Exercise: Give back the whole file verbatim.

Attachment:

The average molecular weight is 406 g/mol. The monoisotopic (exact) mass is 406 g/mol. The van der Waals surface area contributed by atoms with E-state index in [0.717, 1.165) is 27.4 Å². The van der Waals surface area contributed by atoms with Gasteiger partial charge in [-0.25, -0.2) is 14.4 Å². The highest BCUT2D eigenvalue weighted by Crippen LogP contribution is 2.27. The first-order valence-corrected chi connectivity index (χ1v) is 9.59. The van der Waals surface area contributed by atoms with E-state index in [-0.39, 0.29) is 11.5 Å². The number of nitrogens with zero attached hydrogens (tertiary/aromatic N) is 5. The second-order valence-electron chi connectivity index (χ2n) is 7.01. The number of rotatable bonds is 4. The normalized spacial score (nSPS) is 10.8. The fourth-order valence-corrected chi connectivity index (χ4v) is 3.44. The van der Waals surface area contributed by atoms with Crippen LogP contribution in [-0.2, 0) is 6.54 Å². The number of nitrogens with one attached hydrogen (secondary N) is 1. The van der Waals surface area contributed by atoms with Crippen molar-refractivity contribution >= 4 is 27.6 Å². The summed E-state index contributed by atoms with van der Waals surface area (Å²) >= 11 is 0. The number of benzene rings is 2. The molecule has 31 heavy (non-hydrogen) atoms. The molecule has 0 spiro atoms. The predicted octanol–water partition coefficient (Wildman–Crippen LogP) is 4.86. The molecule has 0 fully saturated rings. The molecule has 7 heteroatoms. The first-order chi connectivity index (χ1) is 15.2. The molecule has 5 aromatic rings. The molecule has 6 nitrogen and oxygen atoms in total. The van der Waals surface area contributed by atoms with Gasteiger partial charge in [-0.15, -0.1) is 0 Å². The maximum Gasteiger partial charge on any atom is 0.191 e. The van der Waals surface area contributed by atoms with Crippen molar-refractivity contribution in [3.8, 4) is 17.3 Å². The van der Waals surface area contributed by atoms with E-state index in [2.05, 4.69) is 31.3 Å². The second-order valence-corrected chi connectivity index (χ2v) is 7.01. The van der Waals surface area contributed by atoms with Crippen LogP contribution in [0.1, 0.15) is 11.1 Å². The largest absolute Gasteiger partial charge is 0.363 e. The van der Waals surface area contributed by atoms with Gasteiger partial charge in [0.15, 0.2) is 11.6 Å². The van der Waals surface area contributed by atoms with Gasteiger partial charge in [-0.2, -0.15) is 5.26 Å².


The average molecular weight is 406 g/mol. The monoisotopic (exact) mass is 406 g/mol. The van der Waals surface area contributed by atoms with E-state index in [0.717, 1.165) is 27.4 Å². The van der Waals surface area contributed by atoms with Gasteiger partial charge in [-0.25, -0.2) is 14.4 Å². The highest BCUT2D eigenvalue weighted by Crippen LogP contribution is 2.27. The first-order valence-corrected chi connectivity index (χ1v) is 9.59. The van der Waals surface area contributed by atoms with E-state index in [-0.39, 0.29) is 11.5 Å². The number of nitrogens with zero attached hydrogens (tertiary/aromatic N) is 5. The second-order valence-electron chi connectivity index (χ2n) is 7.01. The number of rotatable bonds is 4. The normalized spacial score (nSPS) is 10.8. The fourth-order valence-corrected chi connectivity index (χ4v) is 3.44. The van der Waals surface area contributed by atoms with Crippen LogP contribution in [-0.2, 0) is 6.54 Å². The number of nitrogens with one attached hydrogen (secondary N) is 1. The van der Waals surface area contributed by atoms with Crippen molar-refractivity contribution >= 4 is 27.6 Å². The summed E-state index contributed by atoms with van der Waals surface area (Å²) >= 11 is 0. The number of benzene rings is 2. The molecule has 31 heavy (non-hydrogen) atoms. The molecule has 0 spiro atoms. The predicted octanol–water partition coefficient (Wildman–Crippen LogP) is 4.86. The molecule has 0 fully saturated rings. The molecule has 7 heteroatoms. The first-order chi connectivity index (χ1) is 15.2. The molecule has 5 aromatic rings. The molecule has 6 nitrogen and oxygen atoms in total. The van der Waals surface area contributed by atoms with Gasteiger partial charge in [-0.15, -0.1) is 0 Å². The maximum Gasteiger partial charge on any atom is 0.191 e. The van der Waals surface area contributed by atoms with Crippen molar-refractivity contribution in [3.8, 4) is 17.3 Å². The van der Waals surface area contributed by atoms with E-state index in [2.05, 4.69) is 31.3 Å². The second-order valence-corrected chi connectivity index (χ2v) is 7.01. The van der Waals surface area contributed by atoms with Crippen LogP contribution in [0.1, 0.15) is 11.1 Å². The largest absolute Gasteiger partial charge is 0.363 e. The van der Waals surface area contributed by atoms with Gasteiger partial charge in [0.15, 0.2) is 11.6 Å². The van der Waals surface area contributed by atoms with Gasteiger partial charge in [-0.2, -0.15) is 5.26 Å².